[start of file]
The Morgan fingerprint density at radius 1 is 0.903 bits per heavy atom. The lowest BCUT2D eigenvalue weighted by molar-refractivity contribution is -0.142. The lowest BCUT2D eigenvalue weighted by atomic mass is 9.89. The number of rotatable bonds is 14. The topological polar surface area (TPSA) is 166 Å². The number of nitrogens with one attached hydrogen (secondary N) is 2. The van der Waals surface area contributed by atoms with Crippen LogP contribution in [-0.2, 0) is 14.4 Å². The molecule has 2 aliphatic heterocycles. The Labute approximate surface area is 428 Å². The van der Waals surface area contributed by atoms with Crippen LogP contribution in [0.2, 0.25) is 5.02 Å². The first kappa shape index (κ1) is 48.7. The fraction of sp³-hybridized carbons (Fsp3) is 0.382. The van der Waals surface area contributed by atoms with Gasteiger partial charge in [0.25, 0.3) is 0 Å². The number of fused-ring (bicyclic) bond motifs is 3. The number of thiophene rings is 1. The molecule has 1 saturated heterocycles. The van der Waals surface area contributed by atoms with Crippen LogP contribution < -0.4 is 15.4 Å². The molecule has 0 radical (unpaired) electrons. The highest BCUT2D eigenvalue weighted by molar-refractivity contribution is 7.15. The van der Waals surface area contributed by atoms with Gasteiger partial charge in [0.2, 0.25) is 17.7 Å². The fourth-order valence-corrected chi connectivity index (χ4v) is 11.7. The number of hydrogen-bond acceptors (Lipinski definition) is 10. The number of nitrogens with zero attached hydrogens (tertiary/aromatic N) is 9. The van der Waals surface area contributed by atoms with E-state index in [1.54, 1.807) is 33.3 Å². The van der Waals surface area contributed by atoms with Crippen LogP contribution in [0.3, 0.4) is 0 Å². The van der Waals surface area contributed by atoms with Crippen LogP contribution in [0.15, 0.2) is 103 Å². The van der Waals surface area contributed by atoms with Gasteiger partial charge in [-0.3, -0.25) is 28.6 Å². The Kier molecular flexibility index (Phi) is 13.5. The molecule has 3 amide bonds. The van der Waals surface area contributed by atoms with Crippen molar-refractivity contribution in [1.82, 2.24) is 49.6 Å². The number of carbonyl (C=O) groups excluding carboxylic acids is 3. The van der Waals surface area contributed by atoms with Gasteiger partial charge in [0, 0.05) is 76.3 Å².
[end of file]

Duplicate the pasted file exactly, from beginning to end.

The Morgan fingerprint density at radius 1 is 0.903 bits per heavy atom. The lowest BCUT2D eigenvalue weighted by molar-refractivity contribution is -0.142. The lowest BCUT2D eigenvalue weighted by atomic mass is 9.89. The number of rotatable bonds is 14. The topological polar surface area (TPSA) is 166 Å². The number of nitrogens with one attached hydrogen (secondary N) is 2. The van der Waals surface area contributed by atoms with Crippen LogP contribution in [-0.2, 0) is 14.4 Å². The molecule has 2 aliphatic heterocycles. The Labute approximate surface area is 428 Å². The van der Waals surface area contributed by atoms with Crippen LogP contribution in [0.2, 0.25) is 5.02 Å². The first kappa shape index (κ1) is 48.7. The fraction of sp³-hybridized carbons (Fsp3) is 0.382. The van der Waals surface area contributed by atoms with Gasteiger partial charge in [0.25, 0.3) is 0 Å². The number of fused-ring (bicyclic) bond motifs is 3. The number of thiophene rings is 1. The molecule has 1 saturated heterocycles. The van der Waals surface area contributed by atoms with Crippen LogP contribution < -0.4 is 15.4 Å². The molecule has 0 radical (unpaired) electrons. The highest BCUT2D eigenvalue weighted by molar-refractivity contribution is 7.15. The van der Waals surface area contributed by atoms with Gasteiger partial charge in [0.2, 0.25) is 17.7 Å². The fourth-order valence-corrected chi connectivity index (χ4v) is 11.7. The number of hydrogen-bond acceptors (Lipinski definition) is 10. The number of nitrogens with zero attached hydrogens (tertiary/aromatic N) is 9. The van der Waals surface area contributed by atoms with E-state index in [1.54, 1.807) is 33.3 Å². The van der Waals surface area contributed by atoms with Crippen LogP contribution in [0.3, 0.4) is 0 Å². The van der Waals surface area contributed by atoms with Crippen LogP contribution in [0.15, 0.2) is 103 Å². The van der Waals surface area contributed by atoms with Gasteiger partial charge in [-0.3, -0.25) is 28.6 Å². The Kier molecular flexibility index (Phi) is 13.5. The molecule has 3 amide bonds. The van der Waals surface area contributed by atoms with Crippen molar-refractivity contribution in [1.82, 2.24) is 49.6 Å². The number of carbonyl (C=O) groups excluding carboxylic acids is 3. The van der Waals surface area contributed by atoms with Gasteiger partial charge in [0, 0.05) is 76.3 Å².